Yes, the leprechaun of Celtic folklore is the same creature depicted on the front of the breakfast cereal, Lucky Charms. Originally, the Irish called this "small-bodied fellow" a "lobaircin" or "luchorpan" when mentioned in folklore, but the symbol has become much more than something associated with the religious celebration of St. Patrick's Day. This article explores the background, meaning, and history of the leprechaun.
The leprechaun is an Irish fairy that resembles a small, old man that measures about two feet tall. Oftentimes, he is seen in the attire of a shoemaker Ã¢â‚¬â€œ complete with a crooked hat and sometimes a leather apron. If you follow the legend of the leprechaun, then you already know that they are standoffish and not the friendliest of creatures. They prefer to live on their own and are believed to pass the time making shoes Ã¢â‚¬â€œ although it's not clear what they actually do with these shoes. Leprechauns are also associated with often associated with a pot of gold.
In legends, people looking for treasure search for leprechauns by following the sound of his hammer when he's busy making shoes. If the leprechaun is captured, you can threaten him with violence to persuade him to reveal the whereabouts of the treasure, but you must watch his every move. He can easily slip away when someone isnÃ¢â‚¬â„¢t looking.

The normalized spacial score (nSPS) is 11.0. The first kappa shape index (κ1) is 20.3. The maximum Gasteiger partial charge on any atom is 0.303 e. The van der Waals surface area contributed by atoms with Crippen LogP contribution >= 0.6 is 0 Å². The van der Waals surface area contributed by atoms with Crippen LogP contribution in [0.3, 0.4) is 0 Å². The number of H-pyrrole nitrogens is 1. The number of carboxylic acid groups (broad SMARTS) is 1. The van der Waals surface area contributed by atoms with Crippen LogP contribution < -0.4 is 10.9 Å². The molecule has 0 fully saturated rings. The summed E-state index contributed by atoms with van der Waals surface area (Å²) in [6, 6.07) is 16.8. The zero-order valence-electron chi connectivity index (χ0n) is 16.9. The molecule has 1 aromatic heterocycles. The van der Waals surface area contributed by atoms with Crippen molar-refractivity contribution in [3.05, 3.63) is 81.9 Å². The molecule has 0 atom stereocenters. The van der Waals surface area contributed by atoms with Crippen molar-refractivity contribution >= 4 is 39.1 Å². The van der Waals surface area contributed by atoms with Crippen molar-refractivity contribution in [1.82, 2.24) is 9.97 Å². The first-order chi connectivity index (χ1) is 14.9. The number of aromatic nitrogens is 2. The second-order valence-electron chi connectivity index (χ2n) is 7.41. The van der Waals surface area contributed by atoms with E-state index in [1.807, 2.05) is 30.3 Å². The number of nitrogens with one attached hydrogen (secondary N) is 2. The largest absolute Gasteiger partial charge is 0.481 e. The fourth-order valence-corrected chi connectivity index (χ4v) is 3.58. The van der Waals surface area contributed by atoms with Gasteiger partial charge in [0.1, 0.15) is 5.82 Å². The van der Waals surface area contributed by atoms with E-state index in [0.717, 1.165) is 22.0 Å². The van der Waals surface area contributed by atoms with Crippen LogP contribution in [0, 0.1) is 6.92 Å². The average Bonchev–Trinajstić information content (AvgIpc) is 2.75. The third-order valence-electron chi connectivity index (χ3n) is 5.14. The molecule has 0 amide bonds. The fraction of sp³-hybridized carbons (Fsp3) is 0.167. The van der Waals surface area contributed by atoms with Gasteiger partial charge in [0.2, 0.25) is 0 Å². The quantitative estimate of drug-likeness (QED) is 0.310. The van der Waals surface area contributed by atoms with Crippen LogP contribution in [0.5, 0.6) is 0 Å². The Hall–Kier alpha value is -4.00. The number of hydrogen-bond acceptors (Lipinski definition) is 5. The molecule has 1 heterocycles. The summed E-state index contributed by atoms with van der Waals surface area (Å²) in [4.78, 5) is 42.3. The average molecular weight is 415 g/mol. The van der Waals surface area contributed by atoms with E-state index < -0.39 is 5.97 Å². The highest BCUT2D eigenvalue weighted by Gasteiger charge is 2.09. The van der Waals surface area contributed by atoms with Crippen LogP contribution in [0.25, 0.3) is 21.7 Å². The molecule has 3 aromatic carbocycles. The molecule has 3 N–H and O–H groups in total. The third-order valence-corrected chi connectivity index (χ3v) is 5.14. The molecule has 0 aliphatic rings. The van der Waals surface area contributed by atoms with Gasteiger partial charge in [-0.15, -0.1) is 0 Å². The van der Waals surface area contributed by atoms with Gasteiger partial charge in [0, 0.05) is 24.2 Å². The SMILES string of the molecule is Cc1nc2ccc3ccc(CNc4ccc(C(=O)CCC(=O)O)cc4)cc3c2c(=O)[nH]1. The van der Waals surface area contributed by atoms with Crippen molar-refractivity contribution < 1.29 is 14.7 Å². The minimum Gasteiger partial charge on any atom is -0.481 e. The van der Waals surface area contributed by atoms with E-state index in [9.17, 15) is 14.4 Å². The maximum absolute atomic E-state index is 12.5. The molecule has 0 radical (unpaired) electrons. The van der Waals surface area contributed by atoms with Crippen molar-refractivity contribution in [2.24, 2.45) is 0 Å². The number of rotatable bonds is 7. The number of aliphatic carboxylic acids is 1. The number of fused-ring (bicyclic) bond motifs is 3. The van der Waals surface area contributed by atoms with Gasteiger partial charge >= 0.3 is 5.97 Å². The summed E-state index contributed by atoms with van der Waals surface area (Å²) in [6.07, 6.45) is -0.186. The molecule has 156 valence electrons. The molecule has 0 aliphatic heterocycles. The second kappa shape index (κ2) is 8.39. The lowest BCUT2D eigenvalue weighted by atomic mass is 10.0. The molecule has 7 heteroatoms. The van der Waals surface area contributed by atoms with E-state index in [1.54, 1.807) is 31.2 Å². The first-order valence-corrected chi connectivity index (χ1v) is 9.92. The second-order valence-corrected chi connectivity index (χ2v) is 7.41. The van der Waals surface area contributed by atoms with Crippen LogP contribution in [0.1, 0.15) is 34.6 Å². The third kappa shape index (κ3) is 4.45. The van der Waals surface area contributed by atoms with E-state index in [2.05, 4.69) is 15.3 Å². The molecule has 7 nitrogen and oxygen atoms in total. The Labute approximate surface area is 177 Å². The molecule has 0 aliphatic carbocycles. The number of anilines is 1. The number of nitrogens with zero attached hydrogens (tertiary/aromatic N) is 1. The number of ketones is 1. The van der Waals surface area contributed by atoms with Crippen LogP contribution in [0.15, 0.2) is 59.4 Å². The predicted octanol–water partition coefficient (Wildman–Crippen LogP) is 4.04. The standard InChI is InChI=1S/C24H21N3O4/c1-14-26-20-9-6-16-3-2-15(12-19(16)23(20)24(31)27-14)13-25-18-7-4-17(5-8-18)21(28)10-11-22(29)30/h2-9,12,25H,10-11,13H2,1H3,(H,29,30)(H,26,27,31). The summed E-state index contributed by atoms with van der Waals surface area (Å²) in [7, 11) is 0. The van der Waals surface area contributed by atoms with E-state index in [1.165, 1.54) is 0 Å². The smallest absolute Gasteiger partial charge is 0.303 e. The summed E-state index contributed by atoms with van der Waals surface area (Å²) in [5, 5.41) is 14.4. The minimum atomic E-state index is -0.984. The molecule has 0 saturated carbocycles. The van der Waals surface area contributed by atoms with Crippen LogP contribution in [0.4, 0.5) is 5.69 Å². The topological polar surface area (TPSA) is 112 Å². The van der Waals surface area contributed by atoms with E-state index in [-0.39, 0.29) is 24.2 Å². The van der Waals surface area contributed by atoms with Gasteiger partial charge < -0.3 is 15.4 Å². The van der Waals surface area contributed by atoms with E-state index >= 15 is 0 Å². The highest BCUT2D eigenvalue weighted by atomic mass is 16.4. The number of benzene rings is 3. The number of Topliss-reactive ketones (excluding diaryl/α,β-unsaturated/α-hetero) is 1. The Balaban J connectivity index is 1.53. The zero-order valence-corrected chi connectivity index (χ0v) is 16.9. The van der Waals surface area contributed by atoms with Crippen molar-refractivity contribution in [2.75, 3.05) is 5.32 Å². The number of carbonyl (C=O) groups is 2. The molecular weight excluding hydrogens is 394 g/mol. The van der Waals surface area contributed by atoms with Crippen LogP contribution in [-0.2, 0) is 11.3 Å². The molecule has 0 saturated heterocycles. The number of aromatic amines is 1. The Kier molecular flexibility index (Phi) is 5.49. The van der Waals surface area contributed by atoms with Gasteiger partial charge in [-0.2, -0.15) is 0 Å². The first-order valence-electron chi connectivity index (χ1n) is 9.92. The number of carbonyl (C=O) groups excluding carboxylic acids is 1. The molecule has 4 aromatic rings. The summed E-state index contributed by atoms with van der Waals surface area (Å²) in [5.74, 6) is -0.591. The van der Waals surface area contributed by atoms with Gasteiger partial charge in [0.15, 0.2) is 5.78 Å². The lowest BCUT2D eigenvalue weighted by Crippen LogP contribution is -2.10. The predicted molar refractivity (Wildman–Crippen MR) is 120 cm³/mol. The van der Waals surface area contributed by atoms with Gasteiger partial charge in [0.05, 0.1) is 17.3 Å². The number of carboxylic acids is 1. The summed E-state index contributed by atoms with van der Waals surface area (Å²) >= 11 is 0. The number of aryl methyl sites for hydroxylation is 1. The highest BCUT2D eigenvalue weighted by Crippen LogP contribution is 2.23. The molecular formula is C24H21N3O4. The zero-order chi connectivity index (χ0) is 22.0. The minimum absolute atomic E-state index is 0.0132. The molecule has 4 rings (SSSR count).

The origin of leprechaun legends most likely came from the Celtic belief in fairies, as well as miniature men and women that possessed the ability to use their magical powers which could go either way Ã¢â‚¬â€œ good or evil. The Celtic folktales portrayed the leprechauns as cranky, but responsible for mending the shoes of all the other fairies. In Celtic folklore, the leprechauns were known for being tricksters. They needed this trait as they were also known as the protectors of "hidden treasures."
In Ireland, leprechauns did not have anything to do with St. Patrick or the celebration of St. Patrick's Day Ã¢â‚¬â€œ one of the Catholic holy days. However, after the release of a Walt Disney film and other associations, the leprechaun was completely transformed into a friendly, cheerful creature that became a favorite symbol for Americans regarding both St. Patrick's Day and Ireland.
A couple of Irish sayings and blessings centered on the leprechaun include:
"Leprechauns, castles, good luck and laughter
Lullabies, dreams and love ever after.
Poems and songs with pipes and drums
A thousand welcomes when anyone comes.
That's the Irish for you!"
"Near a misty stream in Ireland in the hollow of a tree
Live mystical, magical leprechauns
who are clever as can be
With their pointed ears, and turned up toes and little coats of green
The leprechauns busily make their shoes and try hard not to be seen.
Only those who really believe have seen these little elves
And if we are all believers
We can surely see for ourselves."